While the contact page serves the simple purpose of allowing customers to get in touch with your company, it shouldn’t be too plain. In addition to the various ways of contacting the company, such as via a form or chat, all relevant contact persons should also be listed so that the customer can immediately reach the department of the company he wants to contact. Forms can include a pre-selection such as “Reason for your contact request” with several answer options, such as “New customer”, “Support”, “Complaint” or “More information”. Of course, a visually appealing list of all contact persons is also suitable.

Here you can find examples of successful contact pages.


Many companies also offer a newsletter. This is ideal for generating customer data and staying in touch with customers, informing them regularly about news in your company. The newsletter page allows customers to sign up for the newsletter. A suitable form for this is a contact form that customers can fill out. The newsletter page itself can also be a landingpage, more on that later.

Landing page and website: These are the main differences
Are you interested in our LocalUp-to-Date newsletter? Sign up here.

Product / Service

Of course, a website should also have its own product or service webpage or even its own onlineshop. Present your offer as attractively as possible, with professional photos, informative texts and all important information.

Imprint / Terms and Conditions / Data protection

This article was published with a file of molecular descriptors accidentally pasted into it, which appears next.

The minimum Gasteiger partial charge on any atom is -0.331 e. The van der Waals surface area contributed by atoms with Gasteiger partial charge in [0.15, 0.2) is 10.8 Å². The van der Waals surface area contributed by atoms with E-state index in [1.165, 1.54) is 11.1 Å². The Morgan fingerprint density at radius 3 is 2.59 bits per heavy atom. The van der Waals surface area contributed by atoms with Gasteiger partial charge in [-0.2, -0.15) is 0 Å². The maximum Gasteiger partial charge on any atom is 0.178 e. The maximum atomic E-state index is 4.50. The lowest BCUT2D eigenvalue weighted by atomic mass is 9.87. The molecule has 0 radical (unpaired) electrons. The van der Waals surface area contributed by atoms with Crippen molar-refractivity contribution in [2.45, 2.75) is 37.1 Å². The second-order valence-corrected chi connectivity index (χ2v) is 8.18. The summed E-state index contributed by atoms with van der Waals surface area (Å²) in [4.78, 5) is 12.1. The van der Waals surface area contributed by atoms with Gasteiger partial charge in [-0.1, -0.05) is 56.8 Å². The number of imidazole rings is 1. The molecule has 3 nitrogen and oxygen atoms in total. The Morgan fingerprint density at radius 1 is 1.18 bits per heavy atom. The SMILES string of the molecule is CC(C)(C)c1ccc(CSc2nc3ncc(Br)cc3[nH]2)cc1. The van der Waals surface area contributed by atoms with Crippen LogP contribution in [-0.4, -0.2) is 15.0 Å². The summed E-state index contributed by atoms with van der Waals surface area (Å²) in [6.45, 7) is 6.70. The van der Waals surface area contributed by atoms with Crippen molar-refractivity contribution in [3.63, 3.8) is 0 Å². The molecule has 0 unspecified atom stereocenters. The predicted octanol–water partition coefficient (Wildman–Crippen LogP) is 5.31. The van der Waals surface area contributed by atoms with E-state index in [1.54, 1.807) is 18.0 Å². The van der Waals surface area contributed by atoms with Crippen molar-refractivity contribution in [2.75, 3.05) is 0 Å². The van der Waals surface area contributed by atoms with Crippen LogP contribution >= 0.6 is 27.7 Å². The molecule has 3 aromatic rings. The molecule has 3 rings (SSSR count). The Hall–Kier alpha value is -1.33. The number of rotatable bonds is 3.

Every website must also have webpages with the terms and conditions, imprint, data protection information and the like. It is important to comply with the general legal situation, which may vary depending on the country. It is best to seek advice from an expert on this.


In summary, a website is used primarily as a holistic marketing product. It rarely pursues a single goal. Instead, it tries to cover the needs of all users. From potential applicants to existing and new customers to potential partner companies, the website must provide the most important information for everyone and should leave no questions unanswered.

What is a landingpage?


A landingpage can be a webpage of the company’s website or stand alone. The user lands on it, for example, when clicking on an organic search result or a paid ad in a search engine, or they can also get there via banner ads or links in social media posts. The landingpage is also called a destinationpage because it does not provide general information, but should lead the user to a specific goal, such as a purchase or signing up for the newsletter. Accordingly, the structure is precisely geared towards this goal. Distracting elements such as ads, other offers, unrelated information, and even website navigation are omitted.

A good landingpage should contain the following elements:


The headline must be meaningful and arouse interest. The offer is communicated strongly, precisely, and appealingly. The user’s attention span is extremely short. If the headline doesn’t appeal to them, they won’t linger on the landing page.


The subheadline is the subtitle of the headline. Here you can explain further advantages of your offer. These should also be formulated as clearly, briefly, and comprehensively as possible.


Of course, images should not be missing on your landingpage. Whether you choose professional photos or graphic elements is up to you. In any case, it should match your corporate identity and be as uniform as possible. Make sure the images are relevant to the offer and that they look professional.


The text on your landingpage should be clearly worded, professional, and clearly demonstrate the benefits of your offer. Structure the text into easily readable paragraphs so that the customer can quickly see the key facts even when skimming the landingpage. Don’t write more text than necessary. The average user doesn’t want to read long texts. Clear lists (bullet points) make it easier for users to read quickly.